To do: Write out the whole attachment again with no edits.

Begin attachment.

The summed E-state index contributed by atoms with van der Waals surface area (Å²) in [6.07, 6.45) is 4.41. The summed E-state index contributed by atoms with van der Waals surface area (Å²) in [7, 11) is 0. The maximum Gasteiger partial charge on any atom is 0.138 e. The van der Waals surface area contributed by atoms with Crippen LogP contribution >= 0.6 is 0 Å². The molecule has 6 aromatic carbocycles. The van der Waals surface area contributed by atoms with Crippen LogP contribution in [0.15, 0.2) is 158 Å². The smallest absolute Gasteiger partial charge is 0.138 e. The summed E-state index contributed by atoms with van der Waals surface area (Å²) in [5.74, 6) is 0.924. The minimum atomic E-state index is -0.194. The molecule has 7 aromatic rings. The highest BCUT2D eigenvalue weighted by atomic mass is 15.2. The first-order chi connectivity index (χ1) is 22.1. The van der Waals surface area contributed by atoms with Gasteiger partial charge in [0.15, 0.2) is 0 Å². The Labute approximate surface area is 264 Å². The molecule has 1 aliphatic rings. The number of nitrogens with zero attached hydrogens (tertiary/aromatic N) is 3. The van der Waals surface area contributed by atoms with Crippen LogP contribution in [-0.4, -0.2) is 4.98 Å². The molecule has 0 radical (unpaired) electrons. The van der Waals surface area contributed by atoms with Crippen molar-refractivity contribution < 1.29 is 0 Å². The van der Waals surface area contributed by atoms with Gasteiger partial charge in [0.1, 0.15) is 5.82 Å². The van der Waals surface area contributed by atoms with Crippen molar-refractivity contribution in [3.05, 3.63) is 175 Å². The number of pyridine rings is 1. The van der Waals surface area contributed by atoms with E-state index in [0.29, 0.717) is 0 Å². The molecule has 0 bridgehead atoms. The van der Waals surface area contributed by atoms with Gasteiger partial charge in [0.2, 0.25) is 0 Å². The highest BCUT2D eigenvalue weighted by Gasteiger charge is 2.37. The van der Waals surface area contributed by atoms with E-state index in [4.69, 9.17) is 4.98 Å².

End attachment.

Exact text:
The summed E-state index contributed by atoms with van der Waals surface area (Å²) in [6.07, 6.45) is 4.41. The summed E-state index contributed by atoms with van der Waals surface area (Å²) in [7, 11) is 0. The maximum Gasteiger partial charge on any atom is 0.138 e. The van der Waals surface area contributed by atoms with Crippen LogP contribution >= 0.6 is 0 Å². The molecule has 6 aromatic carbocycles. The van der Waals surface area contributed by atoms with Crippen LogP contribution in [0.15, 0.2) is 158 Å². The smallest absolute Gasteiger partial charge is 0.138 e. The summed E-state index contributed by atoms with van der Waals surface area (Å²) in [5.74, 6) is 0.924. The minimum atomic E-state index is -0.194. The molecule has 7 aromatic rings. The highest BCUT2D eigenvalue weighted by atomic mass is 15.2. The first-order chi connectivity index (χ1) is 22.1. The van der Waals surface area contributed by atoms with Gasteiger partial charge in [0.15, 0.2) is 0 Å². The Labute approximate surface area is 264 Å². The molecule has 1 aliphatic rings. The number of nitrogens with zero attached hydrogens (tertiary/aromatic N) is 3. The van der Waals surface area contributed by atoms with Crippen LogP contribution in [-0.4, -0.2) is 4.98 Å². The molecule has 0 radical (unpaired) electrons. The van der Waals surface area contributed by atoms with Crippen molar-refractivity contribution < 1.29 is 0 Å². The van der Waals surface area contributed by atoms with Gasteiger partial charge in [0.1, 0.15) is 5.82 Å². The van der Waals surface area contributed by atoms with Crippen molar-refractivity contribution in [3.05, 3.63) is 175 Å². The number of pyridine rings is 1. The van der Waals surface area contributed by atoms with E-state index in [0.29, 0.717) is 0 Å². The molecule has 0 bridgehead atoms. The van der Waals surface area contributed by atoms with Gasteiger partial charge in [0.2, 0.25) is 0 Å². The highest BCUT2D eigenvalue weighted by Gasteiger charge is 2.37. The van der Waals surface area contributed by atoms with E-state index in [4.69, 9.17) is 4.98 Å².